Target Grade Level / Age Range: 

2nd grade


40 min.


Students will use knowledge of climate and landforms to study food production regions throughout the United States.


Suggested Companion Resources (books and websites)

  • Iowa Ag Today magazine, issue 4, Agriculture in Society


  • Agriculture - the production of crops and livestock for food, fiber and/or fuel.
  • Crops - plants grown for food for fiber.
  • Livestock – animals raised by farmers for food or other products we use.  
  • West coast - the western coast of the U.S., bordering the Pacific Ocean and comprising the coastal areas of California, Oregon, and Washington.
  • Rocky Mountains - the chief mountain system in North America, extending from central New Mexico to Alaska.
  • Midwest - United States region including area around Great Lakes & in upper Mississippi River valley from Ohio —sometimes considered to include Kentucky on the E to North Dakota, South Dakota, Nebraska, & Kansas on the W
  • South -  to or toward the south
  • Northeast – to, toward, or in the northeast


Background – Agricultural Connections (what would a teacher need to know to be able to teach this content)

  • This lesson uses five main regions (plus Alaska and Hawaii). The regions are grouped based on commonalities within their agricultural sectors. They are as follows:
    • West Coast
      • The west coast includes Washington, Oregon, and California. These states are noted for fruit production (like apples, strawberries, and grapes), nut production, and vegetable production. California is also a major dairy producer. Washington and Oregon have more mild temperatures and plenty of rain. Fruit production is prevalent there. California is home to many types of agriculture, as it spans so far north and south. California has three main regions that range in production from cotton and sugar beets to vegetables, grapes, dairy, and potatoes.
    • Rocky Mountains
      • The Rocky Mountain Region consists of Idaho, Montana, Wyoming, Utah, Nevada, Arizona, New Mexico, and Colorado. As this region is relatively dry, things like wheat, hay, and rangeland livestock like beef and dairy cattle, and sheep are raised here.
      • Rangeland cattle and sheep may look different from the cattle and sheep seen in the Midwest. Since these animals need to walk farther to get the amount of grass needed to feed themselves, they can be leaner and more rugged. The dry air also lends itself better to wool production than our humid air does, so sheep in this region tend to be “white face breeds” or wool producing breeds. In the Midwest, we tend to raise “black face breeds” or meat breeds of sheep. They have these nicknames, as the coloring between the two breed types is generally split with white faces and black faces.
    • Midwest
      • The Midwest is much less dry than the Rocky Mountain states, and this extra rain and humidity lends itself well to corn production. Soybeans are often rotated between years of corn, and these two crops are used to feed many kinds of livestock, like pigs, chickens, turkeys, and cattle.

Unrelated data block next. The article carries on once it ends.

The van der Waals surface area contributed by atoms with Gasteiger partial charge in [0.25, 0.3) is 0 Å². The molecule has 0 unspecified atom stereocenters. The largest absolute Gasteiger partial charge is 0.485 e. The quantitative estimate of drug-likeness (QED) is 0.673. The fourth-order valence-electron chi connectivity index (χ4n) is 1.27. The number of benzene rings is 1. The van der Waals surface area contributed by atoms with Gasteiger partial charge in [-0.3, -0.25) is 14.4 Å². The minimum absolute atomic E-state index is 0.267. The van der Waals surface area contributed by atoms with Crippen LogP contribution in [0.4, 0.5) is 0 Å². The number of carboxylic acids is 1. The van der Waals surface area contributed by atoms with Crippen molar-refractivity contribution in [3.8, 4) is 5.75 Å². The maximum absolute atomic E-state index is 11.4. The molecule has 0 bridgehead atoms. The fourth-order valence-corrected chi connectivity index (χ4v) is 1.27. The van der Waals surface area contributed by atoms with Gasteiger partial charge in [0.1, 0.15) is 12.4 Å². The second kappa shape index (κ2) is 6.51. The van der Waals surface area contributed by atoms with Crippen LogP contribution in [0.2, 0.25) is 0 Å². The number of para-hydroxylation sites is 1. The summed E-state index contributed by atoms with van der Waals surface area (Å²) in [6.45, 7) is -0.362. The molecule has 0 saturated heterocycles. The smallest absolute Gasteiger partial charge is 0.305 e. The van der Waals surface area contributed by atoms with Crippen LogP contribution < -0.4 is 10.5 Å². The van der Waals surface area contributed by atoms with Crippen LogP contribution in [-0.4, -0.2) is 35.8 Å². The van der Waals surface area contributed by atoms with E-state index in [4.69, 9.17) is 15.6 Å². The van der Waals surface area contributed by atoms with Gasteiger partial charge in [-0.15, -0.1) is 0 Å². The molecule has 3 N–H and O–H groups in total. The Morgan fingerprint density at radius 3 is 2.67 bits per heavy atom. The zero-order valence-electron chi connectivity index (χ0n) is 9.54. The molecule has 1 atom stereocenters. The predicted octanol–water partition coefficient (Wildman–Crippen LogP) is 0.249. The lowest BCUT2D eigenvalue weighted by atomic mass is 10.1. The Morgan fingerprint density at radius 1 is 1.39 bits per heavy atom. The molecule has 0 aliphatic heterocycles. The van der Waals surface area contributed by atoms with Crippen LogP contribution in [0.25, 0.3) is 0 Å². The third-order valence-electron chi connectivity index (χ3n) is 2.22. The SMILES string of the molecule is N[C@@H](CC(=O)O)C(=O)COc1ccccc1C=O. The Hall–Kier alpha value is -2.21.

• In the northern Midwest, sugar beets and vegetable crops for canning are grown. Wisconsin is known for its dairy production, as well. In Kansas, more wheat is grown. The wetter parts of the Midwest, like Iowa, don’t grow as much wheat, as it performs better when it can avoid fungi with dry air.
    • South
      • The South is notable for many things, including cotton and fruit. Peaches, citrus fruits, etc., are abundant in the southeast. Chickens are also raised in the south. Here, chickens are raised more for meat (these chickens are called “broilers”) whereas in Iowa we primarily raise chickens for egg production (we call these chickens “layers”).
      • The top seven boiler producing states are all in the south! This includes Georgia, Arkansas, Alabama, North Carolina, Mississippi, Texas, and Kentucky.
      • However, Texas is the 5 th largest egg producing state, as well. (6, 7, and 8 are Georgia, North Carolina, and Arkansas, respectively.)
    • Northeast
      • Berries are prevalent in the Northeast, as well as mushrooms and maple syrup production. You can also find aquaculture and forestry in the Northeast. This region is notable for its forested areas and cold winters. In this region, large, plowed fields will not be common, but high-dollar crops that can be grown in small areas, the ocean, or woodland areas can be.
    • Alaska
      • Reindeer aren’t a myth! These creatures as well as musk oxen can be raised outdoors in the winters of Alaska with little trouble. Some other important commodities in the state include hay, dairy, potatoes, and greenhouse and nursery crops. Alaska is also known for seafood and forestry.
    • Hawaii
      • Hawaii’s agriculture utilizes their warm temps and long growing season to produce bananas, pineapple, and coffee. These production systems are very different from other types of crop production, and are quite different from what students imagine. For instance, pineapples don’t grow on trees, they grow from bush-type plants on the ground. Bananas grow pointing upward, not hanging down like we store them at home. And coffee beans don’t come off the tree brown! They are roasted to turn this color.